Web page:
In order to decrease the chance of suffering an in-game TBI, leagues and organizations worldwide regulate the required equipment needed to participate in contact sports. The NFL (National Football League) and CFL (Canadian Football League) both regulated their helmets after a season-high rate of over 210 concussions became evident and later reported in the 2018-2019 NFL season. This change featured material alterations, such as TPU cushioning (Thermoplastic Urethane Cushioning) in helmets that needed an upgrade from the previous foam material. In both football and lacrosse, the facemask area of helmets received multiple material upgrades, in order to soften blows to the head. The dorsal side of the helmet also received extra TPU, in order to safely support the neck area. Any helmets missing these required elements ultimately became expedited from both sports, leaving players several safer options.
“Truthfully, every time I step out on that (football) field, I have a chance of getting injured. Football is a game I’ve played my entire life, and injuries can always determine someone’s future. My goal is to play the game safely, correctly, and as well as I can in order to reach the goals I set out to achieve” sophomore varsity linebacker Vernard Martin said.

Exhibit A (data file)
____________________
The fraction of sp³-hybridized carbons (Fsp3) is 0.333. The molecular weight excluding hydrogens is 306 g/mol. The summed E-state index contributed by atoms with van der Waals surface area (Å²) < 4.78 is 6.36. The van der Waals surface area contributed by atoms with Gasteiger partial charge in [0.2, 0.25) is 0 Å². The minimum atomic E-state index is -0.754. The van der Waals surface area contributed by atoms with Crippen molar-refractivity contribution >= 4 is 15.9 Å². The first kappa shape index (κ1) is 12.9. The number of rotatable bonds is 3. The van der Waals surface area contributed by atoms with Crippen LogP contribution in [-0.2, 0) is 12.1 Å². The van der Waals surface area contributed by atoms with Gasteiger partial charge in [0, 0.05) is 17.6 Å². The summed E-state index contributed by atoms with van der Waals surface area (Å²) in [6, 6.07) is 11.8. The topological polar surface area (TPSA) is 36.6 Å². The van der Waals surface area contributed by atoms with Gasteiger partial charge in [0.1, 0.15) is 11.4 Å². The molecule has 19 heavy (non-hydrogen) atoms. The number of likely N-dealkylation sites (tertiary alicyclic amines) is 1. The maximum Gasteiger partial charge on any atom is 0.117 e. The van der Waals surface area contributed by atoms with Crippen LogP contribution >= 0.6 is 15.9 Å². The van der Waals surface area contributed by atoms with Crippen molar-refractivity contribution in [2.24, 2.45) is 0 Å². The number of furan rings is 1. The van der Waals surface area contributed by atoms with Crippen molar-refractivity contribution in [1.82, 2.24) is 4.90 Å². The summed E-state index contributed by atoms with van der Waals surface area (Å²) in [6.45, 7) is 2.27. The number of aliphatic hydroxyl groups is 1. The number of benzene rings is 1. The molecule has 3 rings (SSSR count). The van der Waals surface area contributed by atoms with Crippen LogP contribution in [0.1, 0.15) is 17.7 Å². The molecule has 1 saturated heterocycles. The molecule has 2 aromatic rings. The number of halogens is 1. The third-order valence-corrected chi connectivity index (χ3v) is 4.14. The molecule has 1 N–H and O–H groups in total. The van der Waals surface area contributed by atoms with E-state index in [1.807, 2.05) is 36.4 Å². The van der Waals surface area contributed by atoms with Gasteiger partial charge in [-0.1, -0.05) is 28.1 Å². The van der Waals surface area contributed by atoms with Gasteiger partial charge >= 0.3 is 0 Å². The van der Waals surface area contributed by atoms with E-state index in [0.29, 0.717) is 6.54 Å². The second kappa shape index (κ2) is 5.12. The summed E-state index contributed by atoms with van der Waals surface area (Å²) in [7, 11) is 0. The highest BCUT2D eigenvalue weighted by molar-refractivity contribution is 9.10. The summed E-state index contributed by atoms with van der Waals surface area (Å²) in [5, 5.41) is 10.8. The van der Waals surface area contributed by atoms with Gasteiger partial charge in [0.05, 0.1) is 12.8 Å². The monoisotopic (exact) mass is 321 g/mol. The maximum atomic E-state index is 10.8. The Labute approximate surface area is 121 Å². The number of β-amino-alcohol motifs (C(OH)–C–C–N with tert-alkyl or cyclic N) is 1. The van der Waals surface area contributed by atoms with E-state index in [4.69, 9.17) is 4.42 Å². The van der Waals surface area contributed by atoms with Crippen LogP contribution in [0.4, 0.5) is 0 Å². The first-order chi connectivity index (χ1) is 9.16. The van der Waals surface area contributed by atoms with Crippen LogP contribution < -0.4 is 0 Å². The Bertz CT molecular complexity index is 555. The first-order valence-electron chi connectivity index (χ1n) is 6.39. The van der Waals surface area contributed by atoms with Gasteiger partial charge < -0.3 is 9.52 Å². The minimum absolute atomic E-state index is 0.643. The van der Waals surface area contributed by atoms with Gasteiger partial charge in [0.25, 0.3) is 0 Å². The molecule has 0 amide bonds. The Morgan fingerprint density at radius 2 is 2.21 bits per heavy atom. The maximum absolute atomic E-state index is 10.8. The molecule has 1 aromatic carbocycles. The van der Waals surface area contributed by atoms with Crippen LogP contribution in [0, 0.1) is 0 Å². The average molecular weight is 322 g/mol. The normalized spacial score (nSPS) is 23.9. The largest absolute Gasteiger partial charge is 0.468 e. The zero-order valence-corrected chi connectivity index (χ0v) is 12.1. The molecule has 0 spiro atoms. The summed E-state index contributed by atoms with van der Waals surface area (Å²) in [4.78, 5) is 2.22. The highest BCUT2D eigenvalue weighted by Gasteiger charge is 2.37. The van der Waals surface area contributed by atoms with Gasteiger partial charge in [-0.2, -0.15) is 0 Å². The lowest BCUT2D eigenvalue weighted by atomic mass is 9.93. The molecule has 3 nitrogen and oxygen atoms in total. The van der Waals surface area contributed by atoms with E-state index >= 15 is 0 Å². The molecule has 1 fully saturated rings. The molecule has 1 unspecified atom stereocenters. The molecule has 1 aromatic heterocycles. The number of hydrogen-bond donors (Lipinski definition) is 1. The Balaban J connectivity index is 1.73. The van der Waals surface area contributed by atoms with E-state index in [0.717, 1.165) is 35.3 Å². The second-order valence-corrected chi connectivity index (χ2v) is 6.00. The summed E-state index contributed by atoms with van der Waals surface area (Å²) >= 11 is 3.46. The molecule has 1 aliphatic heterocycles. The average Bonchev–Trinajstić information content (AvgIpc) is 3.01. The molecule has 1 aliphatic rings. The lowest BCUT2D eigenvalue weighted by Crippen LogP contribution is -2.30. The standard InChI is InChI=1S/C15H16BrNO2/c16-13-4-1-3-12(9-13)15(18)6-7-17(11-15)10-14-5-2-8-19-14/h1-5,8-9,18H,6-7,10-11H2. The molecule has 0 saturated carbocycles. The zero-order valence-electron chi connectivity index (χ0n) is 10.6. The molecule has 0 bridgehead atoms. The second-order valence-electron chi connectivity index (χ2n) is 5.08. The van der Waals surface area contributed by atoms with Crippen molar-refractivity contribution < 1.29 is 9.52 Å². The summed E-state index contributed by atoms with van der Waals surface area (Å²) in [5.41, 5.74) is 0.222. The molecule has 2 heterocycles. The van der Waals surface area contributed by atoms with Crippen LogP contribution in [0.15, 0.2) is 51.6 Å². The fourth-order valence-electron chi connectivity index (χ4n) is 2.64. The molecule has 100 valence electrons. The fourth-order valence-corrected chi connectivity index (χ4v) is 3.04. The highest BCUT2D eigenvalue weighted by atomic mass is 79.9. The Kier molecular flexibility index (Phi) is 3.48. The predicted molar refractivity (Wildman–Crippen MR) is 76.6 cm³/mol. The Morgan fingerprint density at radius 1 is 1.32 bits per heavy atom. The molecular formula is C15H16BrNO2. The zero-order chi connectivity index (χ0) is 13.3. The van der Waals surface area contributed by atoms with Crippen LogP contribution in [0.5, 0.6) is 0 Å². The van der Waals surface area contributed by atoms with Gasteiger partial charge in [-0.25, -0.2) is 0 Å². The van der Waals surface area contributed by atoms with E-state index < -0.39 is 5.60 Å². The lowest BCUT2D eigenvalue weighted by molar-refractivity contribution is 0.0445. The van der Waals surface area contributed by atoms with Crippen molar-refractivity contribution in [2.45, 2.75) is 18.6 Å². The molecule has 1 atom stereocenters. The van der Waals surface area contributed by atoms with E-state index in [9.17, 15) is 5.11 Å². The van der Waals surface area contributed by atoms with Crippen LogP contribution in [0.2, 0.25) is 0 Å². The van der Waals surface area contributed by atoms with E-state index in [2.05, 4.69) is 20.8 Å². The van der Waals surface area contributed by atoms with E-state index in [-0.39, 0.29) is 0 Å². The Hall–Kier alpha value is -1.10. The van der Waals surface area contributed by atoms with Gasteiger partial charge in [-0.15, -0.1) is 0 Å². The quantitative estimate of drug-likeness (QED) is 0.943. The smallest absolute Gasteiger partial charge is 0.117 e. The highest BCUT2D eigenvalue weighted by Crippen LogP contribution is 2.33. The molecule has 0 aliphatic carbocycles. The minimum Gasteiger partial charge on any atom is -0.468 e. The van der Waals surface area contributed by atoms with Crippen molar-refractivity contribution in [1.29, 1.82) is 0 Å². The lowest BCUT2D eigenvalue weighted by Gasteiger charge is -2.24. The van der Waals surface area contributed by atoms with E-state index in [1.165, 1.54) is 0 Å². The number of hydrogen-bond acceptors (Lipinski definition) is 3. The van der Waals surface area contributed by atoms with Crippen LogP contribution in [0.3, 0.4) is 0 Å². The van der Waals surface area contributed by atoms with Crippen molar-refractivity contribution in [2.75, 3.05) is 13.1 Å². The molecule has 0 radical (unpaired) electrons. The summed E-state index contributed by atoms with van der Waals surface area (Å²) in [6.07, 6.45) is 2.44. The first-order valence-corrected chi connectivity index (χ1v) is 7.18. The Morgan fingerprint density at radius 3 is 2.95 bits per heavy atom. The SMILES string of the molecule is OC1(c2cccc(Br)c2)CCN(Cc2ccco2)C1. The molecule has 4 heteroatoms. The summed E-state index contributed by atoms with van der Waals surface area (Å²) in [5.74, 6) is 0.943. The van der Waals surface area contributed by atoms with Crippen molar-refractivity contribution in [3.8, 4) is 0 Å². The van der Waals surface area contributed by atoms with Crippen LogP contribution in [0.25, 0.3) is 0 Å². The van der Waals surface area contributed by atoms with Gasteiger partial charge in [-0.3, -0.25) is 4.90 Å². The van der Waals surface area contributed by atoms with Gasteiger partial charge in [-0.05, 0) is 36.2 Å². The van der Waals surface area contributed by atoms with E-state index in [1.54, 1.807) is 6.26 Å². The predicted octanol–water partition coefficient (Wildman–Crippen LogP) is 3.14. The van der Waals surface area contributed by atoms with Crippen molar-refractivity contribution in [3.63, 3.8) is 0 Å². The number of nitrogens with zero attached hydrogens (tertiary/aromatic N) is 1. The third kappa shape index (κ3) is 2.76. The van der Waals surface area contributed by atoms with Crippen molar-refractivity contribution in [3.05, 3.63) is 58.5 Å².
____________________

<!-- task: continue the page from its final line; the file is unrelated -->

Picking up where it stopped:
Along with the expendable helmet changes, alterations to the rules and techniques used to execute plays in today’s game. All levels of football teach and require players to tackle preferably below the waist, in order to lessen the chance of injury to the head or neck. If players make contact with an opposing player’s helmet, penalties or disqualifications arise based on the degree and situation of contact. In baseball, pitchers are discouraged and penalized if pitches connect with a batter’s head or upper area. Amongst all athletes in any contact sports, the wrong movement or technique used upon another competitor may ruin or damage the future of either side.
“One of the scariest things to think about as a professional athlete is my career can be suddenly changed at the snap of a finger. I’ve seen guys get hit so hard, they get knocked out immediately. Playing the game right, and playing the game with respect can greatly affect athletes’ futures” former NC alum and Oakland Raider tight end Darren Waller said.
The famous tale of Devon Gales, brought attention nationwide around the issue of athlete safety in contact sports, putting pressure and controversy around the controversial NCAA brand. Further research into TBI history and the effects that take place provide contact sports with a negative connotation, causing young families to avoid them.t For every touchdown pass Tom Brady throws that NFL fans see on their TV screens on Sunday afternoons, and for every electrifying dunk LeBron James pulls off in-game, come thousands of athletes whose career became cut short due to TBIs. Though the advancements and changes made, athletes become left with one question: can contact sports become safe enough for affiliating groups?